A federal law passed in 1995 has prohibited state and local governments from imposing stronger regulations and safety measures on railroads. Congress has no interest in improving the safety of our railways, as demonstrated seven months ago when President Biden and the U.S. Congress worked on bipartisan legislation to force rail workers into an unpopular contract and strip them of their right to strike, despite the railroads being the most profitable industry in the country. The changes in working conditions and staffing that have been imposed on workers directly contributed to the disaster in East Palestine. The railroad industry is in effect operating as a cartel, wielding tremendous power to force its demands on the people and remove accountability when causing disaster. 

The real solution to the crisis of rail safety and monopolization would be to nationalize all U.S. rail infrastructure, and give control to the workers who actually make the railways run. Nationalization is not unprecedented or even radical. The United States has already nationalized the rail industry once before, during World War I. The sale of the CSR represents a complete reversal of any solution by taking a publicly owned asset and handing it over to private interests, who must put profit before safety, or any other consideration, with every decision.

Officials in Cincinnati have calculated that by moving forward with the sale, and limiting the amount of time voters have to learn about its connection to Norfolk Southern, that they can limit public oversight. The corporate media has moved on from the disaster in East Palestine, despite the fact that the crisis has not stopped for its residents or the people in surrounding communities. Cincinnati officials are relying on the disaster becoming a distant memory, but for the victims of Norfolk Southern’s greed, this is impossible. 

Flint described how she felt when she first heard about the sale of the CSR: “This is a slap in the face to the people of East Palestine. What are they all thinking? We are still here, still dealing with all kinds of health problems from Norfolk Southern. People still need help. People are still having trouble relocating or testing. The amount of money they are spending is obscene. Why can’t Norfolk Southern use the $1.6 billion to help care for the communities that they have poisoned?”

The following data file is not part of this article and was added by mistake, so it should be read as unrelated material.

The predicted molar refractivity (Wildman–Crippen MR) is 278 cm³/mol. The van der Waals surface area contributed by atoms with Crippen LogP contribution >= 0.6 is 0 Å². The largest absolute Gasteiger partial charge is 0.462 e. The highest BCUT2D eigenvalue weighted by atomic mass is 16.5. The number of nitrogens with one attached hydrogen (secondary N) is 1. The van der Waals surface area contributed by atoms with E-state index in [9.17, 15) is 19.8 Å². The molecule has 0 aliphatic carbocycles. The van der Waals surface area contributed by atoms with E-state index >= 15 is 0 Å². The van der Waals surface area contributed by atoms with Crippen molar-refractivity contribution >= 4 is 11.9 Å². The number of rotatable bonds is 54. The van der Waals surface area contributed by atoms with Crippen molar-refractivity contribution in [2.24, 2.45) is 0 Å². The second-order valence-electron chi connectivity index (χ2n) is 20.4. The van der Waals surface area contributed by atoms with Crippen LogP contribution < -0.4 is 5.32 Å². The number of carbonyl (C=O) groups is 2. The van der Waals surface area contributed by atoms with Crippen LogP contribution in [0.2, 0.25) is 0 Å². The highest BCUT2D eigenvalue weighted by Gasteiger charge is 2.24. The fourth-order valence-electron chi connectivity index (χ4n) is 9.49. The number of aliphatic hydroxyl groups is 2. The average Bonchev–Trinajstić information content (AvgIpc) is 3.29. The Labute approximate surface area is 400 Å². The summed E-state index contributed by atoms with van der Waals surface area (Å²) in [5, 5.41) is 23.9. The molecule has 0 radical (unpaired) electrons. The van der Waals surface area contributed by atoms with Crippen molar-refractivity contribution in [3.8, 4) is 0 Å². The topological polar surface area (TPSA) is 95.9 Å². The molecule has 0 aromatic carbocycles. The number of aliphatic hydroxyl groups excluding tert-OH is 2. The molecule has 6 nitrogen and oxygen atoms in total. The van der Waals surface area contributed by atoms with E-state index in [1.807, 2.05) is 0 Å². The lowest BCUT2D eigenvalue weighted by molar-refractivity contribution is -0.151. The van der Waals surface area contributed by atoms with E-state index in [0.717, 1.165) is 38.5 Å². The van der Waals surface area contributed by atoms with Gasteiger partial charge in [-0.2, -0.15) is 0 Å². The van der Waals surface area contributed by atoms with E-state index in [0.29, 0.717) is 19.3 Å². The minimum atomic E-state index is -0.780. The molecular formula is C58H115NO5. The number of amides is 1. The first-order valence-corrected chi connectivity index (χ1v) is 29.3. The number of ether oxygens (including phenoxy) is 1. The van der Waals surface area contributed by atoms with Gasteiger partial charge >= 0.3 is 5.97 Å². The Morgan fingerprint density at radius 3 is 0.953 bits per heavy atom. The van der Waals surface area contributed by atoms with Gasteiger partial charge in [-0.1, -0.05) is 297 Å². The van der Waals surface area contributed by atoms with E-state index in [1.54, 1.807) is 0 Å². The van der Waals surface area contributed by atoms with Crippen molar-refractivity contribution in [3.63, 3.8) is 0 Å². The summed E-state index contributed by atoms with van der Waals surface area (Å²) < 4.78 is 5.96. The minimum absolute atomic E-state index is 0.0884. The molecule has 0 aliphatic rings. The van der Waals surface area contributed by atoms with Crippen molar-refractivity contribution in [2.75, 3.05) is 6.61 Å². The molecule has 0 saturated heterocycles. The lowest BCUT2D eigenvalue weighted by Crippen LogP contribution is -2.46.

Of their own accord, Norfolk Southern won’t use that $1.6 billion to care for the community because, like any business, it exists for the singular purpose of making a profit. This is the basis of capitalism itself and every company is subject to the same law of value. Every death or disaster is acceptable to a business so long as it does not meaningfully affect its ability to make profit and grow. Norfolk Southern will spend that $1.6 billion on the railway because it believes it is worth more than that. It would not invest in the rail’s ownership if it did not think it would be profitable. 

Despite Norfolk Southern seeing such value in the railroad, if you were to only listen to the words of city politicians, you would be led to believe that the railroad is a costly burden that is losing money. But that isn’t the case. Why is the CSR worth so much and why do political elites want to move that value into the hands of private capital?

The CSR and neoliberal rot